Although having a certain level of fat in your body is healthy, some fats are worse than others and can be potentially a lot more dangerous. Visceral fat isn’t visible, and it’s hard to identify when it’s present. It builds up inside the body and can contribute to serious problems in the long run, such as diabetes and heart disease.
What is visceral fat?
The visible fat you see when you gain weight is not the same as visceral fat. So, what is visceral fat? It’s made when there’s too much fat in your body and stored in the abdominal cavity near your vital organs, as well as building up in your arteries. This is dangerous as it puts a lot of strain of your body to keep your organs functioning at an efficient level. It’s commonly referred to as “active fat”, because it plays a very active role in overall health and can cause serious and long-term damage as well as changing the level of hormones in the body.
Visceral fat measurement
It’s hard to accurately measure the amount of visceral fat that’s in your body without having access to expensive equipment like an MRI or CT scanner. However, a tape measure can give you an indication of your visceral fat measurement from the comfort of your home. Measure your waist from the level of your belly button all the way round. For women, a number higher than 35 inches is a tell tale sign that you could be storing visceral fat, and for men it’s anything higher than 40 inches. If your body is overall quite round and your BMI is at a high level, then that could be another indication too.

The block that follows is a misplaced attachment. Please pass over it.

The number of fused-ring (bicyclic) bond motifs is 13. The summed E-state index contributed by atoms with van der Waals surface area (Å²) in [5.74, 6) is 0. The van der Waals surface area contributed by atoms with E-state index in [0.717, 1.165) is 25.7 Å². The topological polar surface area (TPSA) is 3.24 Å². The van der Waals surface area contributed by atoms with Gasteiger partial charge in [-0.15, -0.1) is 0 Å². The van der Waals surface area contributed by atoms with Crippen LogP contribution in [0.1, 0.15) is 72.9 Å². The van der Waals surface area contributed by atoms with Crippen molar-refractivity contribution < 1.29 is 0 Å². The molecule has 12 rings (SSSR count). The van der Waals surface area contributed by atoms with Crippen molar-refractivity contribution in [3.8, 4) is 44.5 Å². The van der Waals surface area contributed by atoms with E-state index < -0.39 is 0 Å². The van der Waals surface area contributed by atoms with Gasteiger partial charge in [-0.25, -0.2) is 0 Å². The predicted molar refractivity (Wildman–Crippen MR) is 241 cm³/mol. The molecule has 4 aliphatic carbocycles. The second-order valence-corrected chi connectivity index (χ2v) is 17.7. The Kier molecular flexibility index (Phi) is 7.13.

How to get rid of visceral fat
Although it’s the most dangerous type of fat, visceral fat is actually the easiest to lose! Visceral fat responds well to regular, vigorous exercise, so getting a sweat on for 30-60 minutes every day should start to make a change. Your body uses fat to fuel your muscles during exercise, so anything that gets your heart rate going is recommended.
A visceral fat diet
When it comes to losing visceral fat, diet plays an important role too. Eat well-balanced meals, pay attention particularly to the amount of calories that you consume and the fat content of your food. Added sugars and alcohol especially are more likely to turn into visceral fat. Protein can actually stimulate the body to eat away at visceral fat, so foods such as lean meat, eggs and nuts are a great substitute to your normal diet, and will keep you energised as you exercise.
Overall, in improving your knowledge about visceral fat we’re not telling you anything new. If you’re overweight, it’s important to start making these changes to your lifestyle in order to achieve a healthier and happier body and mind, whether you have high levels of visceral fat or not. Making new habits may seem hard at first, but the long-term benefits to your health will be well worth the efforts!